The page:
>special tricks used to make memory management easier than, say, a C
>programmer might expect?

Ada's fairly flexible about stack usage. Occasionally you'll see something
like

for I in 1 .. 50 loop
        declare
                A: array (0 .. I) of Integer;
        begin
                ...
        end;
end loop;

where there's a varying array. Or alternately:

type bob is array (integer range <>) of foo;
...
while (complex_condition) loop
        declare
                Token: bob := Something_Returning_A_Varying_String;
        begin
                ...
        end;
end loop;

where you return a varying array. It doesn't catch a lot of stuff that
really needs garbage collection, but it catches some of the places where
a C program might leak memory.

--

Pointless website: http://dvdeug.dhis.org
"I don't care if Bill personally has my name and reads my email and
laughs at me. In fact, I'd be rather honored." - Joseph_Greg



Sat, 26 Jul 2003 05:46:45 GMT  
 Generics - Difference between ADA and Modula--3

Quote:


> (snip)
> >Like what? I can give a short overview, but I'm not sure it will

> I don't yet know enough about Ada to say. (-:

> >be helpful.

> >Modula-3 is designed to be garbage-collected, and provides controls to
> >handle stuff without garbage-collections.
> >Ada is designed so that it is possible to garbage-collect it. It's
> >only garbage-collected on the JVM's, which don't give you any control.
> >If there was another GC implementation, any garbage-collection control
> >would be implementation-specific.

> That's a pity. So, there aren't any Ada compilers that compile to
> native code and offer a runtime with decent GC?

IIRC, GNAT works with Boehm's GC, and I'm told by a former insider that the
Aonix implementation works with a third-party GC product.  I've never done
either.

Quote:
> Are there any other
> special tricks used to make memory management easier than, say, a C
> programmer might expect?

Some are built into the language (e.g., you never have to worry about
alignment of allocated values, unlike what one *should* do with C) and some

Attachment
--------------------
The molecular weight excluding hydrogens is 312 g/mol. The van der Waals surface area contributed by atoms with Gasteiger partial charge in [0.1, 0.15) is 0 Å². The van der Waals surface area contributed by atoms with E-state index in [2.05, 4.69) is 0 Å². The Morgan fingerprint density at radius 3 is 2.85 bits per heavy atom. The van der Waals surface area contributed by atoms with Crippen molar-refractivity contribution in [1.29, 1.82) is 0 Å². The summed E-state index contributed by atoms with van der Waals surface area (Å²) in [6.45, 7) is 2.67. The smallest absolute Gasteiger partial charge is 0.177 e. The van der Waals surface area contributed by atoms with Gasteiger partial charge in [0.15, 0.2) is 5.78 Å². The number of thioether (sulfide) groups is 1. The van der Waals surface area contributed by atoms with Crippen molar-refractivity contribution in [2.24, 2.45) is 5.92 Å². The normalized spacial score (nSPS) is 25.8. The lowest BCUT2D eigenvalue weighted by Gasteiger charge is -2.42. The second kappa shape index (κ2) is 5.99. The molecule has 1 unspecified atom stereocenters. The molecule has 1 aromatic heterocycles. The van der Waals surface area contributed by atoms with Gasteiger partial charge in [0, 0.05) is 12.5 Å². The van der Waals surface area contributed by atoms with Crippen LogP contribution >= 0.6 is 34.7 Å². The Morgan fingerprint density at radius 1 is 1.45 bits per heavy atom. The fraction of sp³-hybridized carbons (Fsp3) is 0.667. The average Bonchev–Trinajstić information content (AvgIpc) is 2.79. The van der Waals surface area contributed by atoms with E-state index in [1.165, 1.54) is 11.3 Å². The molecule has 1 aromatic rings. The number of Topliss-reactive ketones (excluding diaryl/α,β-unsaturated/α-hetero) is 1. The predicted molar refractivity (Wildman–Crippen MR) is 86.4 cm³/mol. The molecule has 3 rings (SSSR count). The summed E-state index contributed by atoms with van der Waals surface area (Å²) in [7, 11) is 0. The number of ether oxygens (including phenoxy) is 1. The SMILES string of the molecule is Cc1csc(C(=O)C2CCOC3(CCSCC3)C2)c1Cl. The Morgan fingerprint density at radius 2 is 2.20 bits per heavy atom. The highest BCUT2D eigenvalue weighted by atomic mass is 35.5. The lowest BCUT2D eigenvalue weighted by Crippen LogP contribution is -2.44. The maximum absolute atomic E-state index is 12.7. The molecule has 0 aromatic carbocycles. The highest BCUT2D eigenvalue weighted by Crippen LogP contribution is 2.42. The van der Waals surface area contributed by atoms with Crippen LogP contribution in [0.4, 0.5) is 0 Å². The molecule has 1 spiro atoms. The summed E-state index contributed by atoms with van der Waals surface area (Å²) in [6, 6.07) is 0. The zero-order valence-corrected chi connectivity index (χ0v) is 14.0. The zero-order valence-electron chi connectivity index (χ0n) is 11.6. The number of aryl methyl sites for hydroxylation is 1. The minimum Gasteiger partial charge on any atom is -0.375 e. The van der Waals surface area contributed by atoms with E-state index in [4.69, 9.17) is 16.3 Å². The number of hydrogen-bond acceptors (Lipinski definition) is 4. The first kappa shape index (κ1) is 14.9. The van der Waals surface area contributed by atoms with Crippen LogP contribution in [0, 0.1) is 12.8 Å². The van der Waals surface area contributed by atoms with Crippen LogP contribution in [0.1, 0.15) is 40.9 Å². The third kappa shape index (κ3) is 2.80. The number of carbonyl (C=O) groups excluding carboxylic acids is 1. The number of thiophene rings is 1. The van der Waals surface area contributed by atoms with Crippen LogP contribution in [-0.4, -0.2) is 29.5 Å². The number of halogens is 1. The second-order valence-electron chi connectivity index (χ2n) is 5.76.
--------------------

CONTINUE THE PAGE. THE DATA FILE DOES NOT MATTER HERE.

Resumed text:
are available hooks, like user-defined allocators that can provide
predictable behaviour.  But overall, things work at a more abstract, safe
level.  For example, access values are always meaningful unless you
explicitly (and clearly) mess up.

---
Patrick Rogers                       Consulting and Training in:
http://www.classwide.com        Real-Time/OO Languages

(281)648-3165                          Software Fault Tolerance



Sat, 26 Jul 2003 06:46:18 GMT  
 Generics - Difference between ADA and Modula--3


Quote:

> >General comparison between Modula-3 and Ada would be interesting,
> >actually. (-:

> Like what? I can give a short overview, but I'm not sure it will
> be helpful.

It's helpful to me, since I don't know Modula-3 at all :-)

Quote:
>[...]
> Ada designers made perfectly type-safe generics. Modula-3 designers looked
> at Ada generics and C++ templates and decided the Ada generics were too
much
> of a PITA and went with a C++-style design that catches mistakes at
link-time
> rather than compile-time.

Oh yeah... link-time errors, no pain there... :-)

Quote:
> [...]
> Modula-3 compares types by value instead of by name, and introduces brands
> to compensate for that.

What does this mean?  Can you explain this one some more?

Thanks,
Mark



Sat, 26 Jul 2003 07:12:20 GMT  
 Generics - Difference between ADA and Modula--3

Quote:

> for I in 1 .. 50 loop
>         declare
>                 A: array (0 .. I) of Integer;
>         begin
>                 ...
>         end;
> end loop;

> where there's a varying array. Or alternately:

> type bob is array (integer range <>) of foo;
> ...
> while (complex_condition) loop
>         declare
>                 Token: bob := Something_Returning_A_Varying_String;
>         begin
>                 ...
>         end;
> end loop;

A very common version of this is

declare
   S : String := PragmARC.Get_Line;
begin
...

(Shameless plug: see the PragmAda Reusable Components at

http://home.earthlink.net/~jrcarter010/pragmarc.htm

).

S may be from zero to Positive'Last characters long. In Ada, you only
really need explicit memory allocation and deallocation for things like
unbounded dynamic data structures, such as linked lists. In C you need
them whenever the size of something is not known at compile time.

It should also be noted that controlled types can be used for automatic
deallocation of explicitly allocated memory, getting much of the
advantage of garbage collection with the predictable run times of manual
memory management.

--
Jeff Carter
"Go and boil your bottoms."
Monty python & the Holy Grail



Sat, 26 Jul 2003 08:36:43 GMT  
 Generics - Difference between ADA and Modula--3

Quote:

>> Modula-3 compares types by value instead of by name, and introduces brands
>> to compensate for that.

>What does this mean?  Can you explain this one some more?

type A is {Alpha, Beta, Gamma};
type B is {Alpha, Beta, Gamma};
type C is access A;
type D is access B;
type E is branded access A;
type F is branded access A;

In Ada, A, B, C, D, E and F are different types. In Modula 3, A & B are
the same type (because they have the same expanded form), and C & D are
the same type. However, E and F are distinct from each other and C and D,